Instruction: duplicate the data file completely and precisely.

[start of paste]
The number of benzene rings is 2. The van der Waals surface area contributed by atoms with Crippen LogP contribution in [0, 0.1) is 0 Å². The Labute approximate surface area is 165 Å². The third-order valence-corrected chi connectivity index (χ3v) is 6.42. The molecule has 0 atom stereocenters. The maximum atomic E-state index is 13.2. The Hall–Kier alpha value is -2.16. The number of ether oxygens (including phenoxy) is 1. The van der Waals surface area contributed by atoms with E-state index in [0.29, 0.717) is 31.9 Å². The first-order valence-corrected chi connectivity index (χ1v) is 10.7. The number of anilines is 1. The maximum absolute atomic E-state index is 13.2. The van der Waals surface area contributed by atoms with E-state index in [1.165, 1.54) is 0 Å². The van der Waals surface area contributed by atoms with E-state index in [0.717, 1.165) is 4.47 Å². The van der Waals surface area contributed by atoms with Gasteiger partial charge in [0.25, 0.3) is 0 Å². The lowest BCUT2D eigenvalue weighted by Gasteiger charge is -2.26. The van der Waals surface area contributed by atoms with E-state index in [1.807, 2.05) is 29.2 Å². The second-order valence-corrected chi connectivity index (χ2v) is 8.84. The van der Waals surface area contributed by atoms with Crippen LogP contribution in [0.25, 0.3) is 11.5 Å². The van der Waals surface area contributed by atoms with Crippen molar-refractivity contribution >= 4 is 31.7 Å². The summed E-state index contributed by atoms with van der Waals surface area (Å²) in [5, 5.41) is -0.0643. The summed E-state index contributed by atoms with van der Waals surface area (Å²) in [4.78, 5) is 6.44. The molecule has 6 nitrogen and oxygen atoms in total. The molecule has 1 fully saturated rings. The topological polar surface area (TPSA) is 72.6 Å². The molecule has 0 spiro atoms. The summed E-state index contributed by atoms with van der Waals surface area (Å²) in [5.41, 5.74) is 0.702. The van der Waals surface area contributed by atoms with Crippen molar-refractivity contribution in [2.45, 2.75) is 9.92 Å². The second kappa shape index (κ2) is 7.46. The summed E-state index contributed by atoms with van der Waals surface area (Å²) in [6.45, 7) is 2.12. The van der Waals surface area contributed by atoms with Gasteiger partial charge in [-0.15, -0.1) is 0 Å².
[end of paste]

The number of benzene rings is 2. The van der Waals surface area contributed by atoms with Crippen LogP contribution in [0, 0.1) is 0 Å². The Labute approximate surface area is 165 Å². The third-order valence-corrected chi connectivity index (χ3v) is 6.42. The molecule has 0 atom stereocenters. The maximum atomic E-state index is 13.2. The Hall–Kier alpha value is -2.16. The number of ether oxygens (including phenoxy) is 1. The van der Waals surface area contributed by atoms with E-state index in [0.29, 0.717) is 31.9 Å². The first-order valence-corrected chi connectivity index (χ1v) is 10.7. The number of anilines is 1. The maximum absolute atomic E-state index is 13.2. The van der Waals surface area contributed by atoms with E-state index in [1.165, 1.54) is 0 Å². The van der Waals surface area contributed by atoms with E-state index in [0.717, 1.165) is 4.47 Å². The van der Waals surface area contributed by atoms with Gasteiger partial charge in [0.25, 0.3) is 0 Å². The lowest BCUT2D eigenvalue weighted by Gasteiger charge is -2.26. The van der Waals surface area contributed by atoms with E-state index in [1.807, 2.05) is 29.2 Å². The second-order valence-corrected chi connectivity index (χ2v) is 8.84. The van der Waals surface area contributed by atoms with Crippen LogP contribution in [0.25, 0.3) is 11.5 Å². The van der Waals surface area contributed by atoms with Crippen molar-refractivity contribution >= 4 is 31.7 Å². The summed E-state index contributed by atoms with van der Waals surface area (Å²) in [5, 5.41) is -0.0643. The summed E-state index contributed by atoms with van der Waals surface area (Å²) in [4.78, 5) is 6.44. The molecule has 6 nitrogen and oxygen atoms in total. The molecule has 1 fully saturated rings. The topological polar surface area (TPSA) is 72.6 Å². The molecule has 0 spiro atoms. The summed E-state index contributed by atoms with van der Waals surface area (Å²) in [5.41, 5.74) is 0.702. The van der Waals surface area contributed by atoms with Crippen molar-refractivity contribution in [2.45, 2.75) is 9.92 Å². The second kappa shape index (κ2) is 7.46. The summed E-state index contributed by atoms with van der Waals surface area (Å²) in [6.45, 7) is 2.12. The van der Waals surface area contributed by atoms with Gasteiger partial charge in [-0.15, -0.1) is 0 Å².